Alive

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Alive

In a thicket of thorn apple trees, a single tree-twig of a chokecherry tree unfurled its leaves.  The first leaves I have seen this spring!  They are green and rimmed with red.  This little twig-tree, as tall as a medium sized cat, stands proud, there in its little clearing.

After the long winter we’ve had in north central Montana, this little twig-tree is a sight for sore eyes, indeed.  Winter has ended (I hope), and spring begun all in one day, it seems.  Snow banks still hang out in the low places where snow piled up deep.  The land looks like a pinto horse.  The hills are brown and spotted with the isolated patches of white snow banks.  I look to find a favorite coat pattern, if I were to have a pinto horse.

Look close, though, and blades of green grass spear upwards.  A green cast lies over the creek bottoms, and in protected sunny areas.  The horses refuse the hay they have been eating all winter.  Once the green grass begins, that is all they want.  They roll to help their itchy winter hair shed quicker, and leave a tangled mesh of old hair on the ground.  Birds will weave it into their nests.  It is always great fun to find an empty bird nest later in the summer and say, this hair is Smokey’s, or Whisper’s, or Ranger’s.  The birds even turn up with single coarse tail hairs from the horses.  How they spot them, I do not know.  I am pretty sure they do not pull them from the horse’s tails, for the horses would not agree too well with this.

Besides the grasses that stretch skyward and the leaves that unfold from the twig-tree, there are others that are coming alive.

“Who can see the first crocus?” Mom asked as she tied scarves over the heads of my sister and I when we were small.  We squirmed and pushed against her hands, our short legs anxious to run across the hills as we searched for the early buds.  We always called them wild crocus.  I think I was in high school before I knew they had another name, and had a hard time getting my tongue around “pasque flower”.  Today I still call them wild crocuses.  Their short stems and buds are furry, no wonder considering how cold it can be when they pop above the ground.  They are tough, a reflection of the people who live on this land.  We have to be.  The wild crocuses withstand one day of 78 degrees, then the next day could bring several inches of snow and below freezing temperatures for a few days, before the sun melts the snow off again.  The little crocuses spring up, and open their periwinkle blue flowers wide.  Wild crocuses do resemble tame ones:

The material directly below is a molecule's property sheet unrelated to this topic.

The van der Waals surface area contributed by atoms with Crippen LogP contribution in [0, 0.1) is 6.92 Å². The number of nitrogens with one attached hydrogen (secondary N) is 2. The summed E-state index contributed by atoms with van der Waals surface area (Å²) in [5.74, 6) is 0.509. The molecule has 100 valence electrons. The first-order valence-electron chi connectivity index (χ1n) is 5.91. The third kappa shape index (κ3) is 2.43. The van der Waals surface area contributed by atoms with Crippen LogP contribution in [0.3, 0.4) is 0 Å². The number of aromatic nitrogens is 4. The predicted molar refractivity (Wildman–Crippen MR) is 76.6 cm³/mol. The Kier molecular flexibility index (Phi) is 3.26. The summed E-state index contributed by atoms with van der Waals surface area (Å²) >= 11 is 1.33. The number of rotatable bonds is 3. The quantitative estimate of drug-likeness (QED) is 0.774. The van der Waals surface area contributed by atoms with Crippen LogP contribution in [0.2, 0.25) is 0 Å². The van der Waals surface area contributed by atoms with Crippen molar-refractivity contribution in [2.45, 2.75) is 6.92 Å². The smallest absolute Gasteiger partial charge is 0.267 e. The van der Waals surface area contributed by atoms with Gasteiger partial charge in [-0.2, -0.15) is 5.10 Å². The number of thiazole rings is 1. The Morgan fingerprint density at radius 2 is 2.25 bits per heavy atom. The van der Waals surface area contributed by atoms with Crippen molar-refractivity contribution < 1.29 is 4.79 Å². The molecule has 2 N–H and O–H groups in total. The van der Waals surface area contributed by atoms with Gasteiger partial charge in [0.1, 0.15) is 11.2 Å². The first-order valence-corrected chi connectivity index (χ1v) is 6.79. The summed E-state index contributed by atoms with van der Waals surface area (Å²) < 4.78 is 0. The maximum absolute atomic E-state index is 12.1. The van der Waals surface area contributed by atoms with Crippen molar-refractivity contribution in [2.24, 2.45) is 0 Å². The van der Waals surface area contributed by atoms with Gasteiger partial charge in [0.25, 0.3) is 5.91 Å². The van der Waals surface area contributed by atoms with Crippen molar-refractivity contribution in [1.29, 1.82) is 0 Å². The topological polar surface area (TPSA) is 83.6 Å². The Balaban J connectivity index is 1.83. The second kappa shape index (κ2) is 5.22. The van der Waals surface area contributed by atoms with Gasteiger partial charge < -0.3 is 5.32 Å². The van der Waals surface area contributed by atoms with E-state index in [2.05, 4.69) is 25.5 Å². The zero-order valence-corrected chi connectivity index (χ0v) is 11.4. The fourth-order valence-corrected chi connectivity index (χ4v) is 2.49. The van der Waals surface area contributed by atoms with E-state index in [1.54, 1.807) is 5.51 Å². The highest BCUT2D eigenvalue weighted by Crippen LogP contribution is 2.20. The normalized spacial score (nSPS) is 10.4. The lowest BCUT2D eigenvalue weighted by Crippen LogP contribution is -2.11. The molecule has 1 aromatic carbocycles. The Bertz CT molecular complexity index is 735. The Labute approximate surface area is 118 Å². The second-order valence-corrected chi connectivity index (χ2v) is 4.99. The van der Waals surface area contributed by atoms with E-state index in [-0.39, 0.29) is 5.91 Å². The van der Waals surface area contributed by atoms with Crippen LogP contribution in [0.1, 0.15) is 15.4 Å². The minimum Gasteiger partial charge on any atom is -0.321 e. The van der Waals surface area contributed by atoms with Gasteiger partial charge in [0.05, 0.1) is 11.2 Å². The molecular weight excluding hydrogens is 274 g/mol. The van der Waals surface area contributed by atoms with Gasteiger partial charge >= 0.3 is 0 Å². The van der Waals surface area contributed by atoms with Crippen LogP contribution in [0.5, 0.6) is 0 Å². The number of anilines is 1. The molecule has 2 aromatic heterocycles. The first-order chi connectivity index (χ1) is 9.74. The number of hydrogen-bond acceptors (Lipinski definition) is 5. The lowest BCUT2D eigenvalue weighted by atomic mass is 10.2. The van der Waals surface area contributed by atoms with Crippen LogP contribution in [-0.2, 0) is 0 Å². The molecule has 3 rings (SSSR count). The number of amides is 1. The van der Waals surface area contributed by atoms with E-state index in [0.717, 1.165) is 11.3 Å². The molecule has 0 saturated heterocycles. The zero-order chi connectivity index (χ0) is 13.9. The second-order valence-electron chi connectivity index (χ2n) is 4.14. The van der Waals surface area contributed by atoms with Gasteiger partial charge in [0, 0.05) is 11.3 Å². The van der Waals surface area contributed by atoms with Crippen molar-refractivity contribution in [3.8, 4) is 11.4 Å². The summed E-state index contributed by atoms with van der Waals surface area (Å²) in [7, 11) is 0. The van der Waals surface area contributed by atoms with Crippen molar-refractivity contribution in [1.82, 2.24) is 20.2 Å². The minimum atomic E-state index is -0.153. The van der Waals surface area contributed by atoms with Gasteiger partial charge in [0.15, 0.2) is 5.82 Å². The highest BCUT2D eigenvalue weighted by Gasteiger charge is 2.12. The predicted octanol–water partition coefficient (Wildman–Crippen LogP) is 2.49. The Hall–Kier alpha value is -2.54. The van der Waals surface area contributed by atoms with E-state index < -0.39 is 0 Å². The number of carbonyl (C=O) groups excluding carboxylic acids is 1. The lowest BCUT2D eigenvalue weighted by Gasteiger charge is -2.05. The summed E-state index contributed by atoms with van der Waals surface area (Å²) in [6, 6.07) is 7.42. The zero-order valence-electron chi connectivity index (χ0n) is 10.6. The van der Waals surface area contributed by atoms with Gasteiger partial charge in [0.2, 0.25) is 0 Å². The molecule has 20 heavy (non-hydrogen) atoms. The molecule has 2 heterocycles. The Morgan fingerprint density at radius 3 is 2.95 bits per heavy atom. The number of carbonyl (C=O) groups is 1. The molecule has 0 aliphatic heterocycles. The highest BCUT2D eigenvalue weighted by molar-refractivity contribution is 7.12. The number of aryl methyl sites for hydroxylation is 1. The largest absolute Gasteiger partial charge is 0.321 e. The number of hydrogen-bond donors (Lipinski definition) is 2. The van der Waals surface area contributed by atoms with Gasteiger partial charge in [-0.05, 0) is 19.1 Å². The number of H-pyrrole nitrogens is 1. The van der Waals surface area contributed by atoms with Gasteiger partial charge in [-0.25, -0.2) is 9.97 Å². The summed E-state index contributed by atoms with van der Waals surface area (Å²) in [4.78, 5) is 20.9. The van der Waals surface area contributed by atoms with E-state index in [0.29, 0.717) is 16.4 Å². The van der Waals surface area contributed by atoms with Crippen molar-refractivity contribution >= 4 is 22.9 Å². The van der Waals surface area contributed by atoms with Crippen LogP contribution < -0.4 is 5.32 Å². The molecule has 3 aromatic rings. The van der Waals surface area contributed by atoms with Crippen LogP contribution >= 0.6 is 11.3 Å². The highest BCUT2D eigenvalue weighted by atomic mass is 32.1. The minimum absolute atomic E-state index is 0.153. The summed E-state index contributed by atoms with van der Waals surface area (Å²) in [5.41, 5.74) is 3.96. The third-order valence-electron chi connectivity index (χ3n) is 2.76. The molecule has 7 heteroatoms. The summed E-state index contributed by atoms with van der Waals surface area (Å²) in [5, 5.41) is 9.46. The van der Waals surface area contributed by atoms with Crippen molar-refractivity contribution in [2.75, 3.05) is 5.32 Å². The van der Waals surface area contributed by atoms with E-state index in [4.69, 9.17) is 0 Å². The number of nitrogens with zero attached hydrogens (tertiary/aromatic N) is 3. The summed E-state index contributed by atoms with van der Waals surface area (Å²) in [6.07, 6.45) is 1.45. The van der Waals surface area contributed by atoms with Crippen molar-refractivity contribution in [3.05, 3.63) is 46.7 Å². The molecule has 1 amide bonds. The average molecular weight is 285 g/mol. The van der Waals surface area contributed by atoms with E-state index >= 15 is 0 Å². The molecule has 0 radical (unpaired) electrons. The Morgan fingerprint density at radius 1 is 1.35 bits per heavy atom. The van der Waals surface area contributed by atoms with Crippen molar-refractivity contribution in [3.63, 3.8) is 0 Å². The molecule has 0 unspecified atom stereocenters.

Domestic crocuses are shorter and have the same general shape.  They come in lots more colors, though.  Deep purple, marigold, yellow, and white-and-purple stripes.  They rest in their garden or lawn on smooth stems, petals rounded and uniform in shape.  Wild crocuses talk to the breeze.  Their furry stems and sharper petals sway in the wind.  Raindrops bead on their green-grey fur.  Domestic crocuses are beautiful.  But they are to wild crocuses as the sedate hot house rose with no scent is to the fey wild rose whose rouge scent colors the wind.

How bees know when to wake up is another mystery.  For as soon as there are blossoms, here are the bees.  And butterflies.  It is something to think about; how the earth wakes up all of the beings that live in it.  Is there a message that travels through the earth itself to shake the plants, trees, bugs, and animals awake?  I know for sure I come to life when the grass greens up, and I see the first leaves and blooms of the year.  When no one is looking, I skip through petal-scented air.  It is a surge of energy that flows through everything.  Young animals are frisky and play mock battles with one another.  Even the old stiff horses jump about as best they can, and snort, and run.  Beside them, the hoof beats of their younger selves thunder, keeping time.

Look close on the land, and there are other things that come alive in the spring.

A yellow fritillary hangs out next to a standing stone.  Not on this day, but two days ago when it was hot enough for the first sunburn of the year, this stone radiated its own heat outwards.  Today, it is cool as an occasional snowflake settles on it before melting into an almost invisible droplet of water.  Another early wild flower is the wild sweet pea.

They smell as sweet as their name.  They are companionable plants; they grow in big round-ish flower groves.  Sometimes the hillsides and prairies look like a Van Gogh painting from a distance.  The yellow swaths of wild sweet peas melt across the land in patches and swirls.

The earth is waking up once again from its winter rest.  It makes me wonder about the tropics, where things are always growing and the sun is hot all the time.  Do you suppose the earth gets weary there, in all the abundance it creates?  Perhaps the energy it nurtures during our dark times flows there, too.  In the dark of our winters, I regenerate after the non-stop doing of light filled summers.  Maybe it is the temperate and polar regions of the earth that support the life of the tropics, as well as their own regions in their times of awakening.

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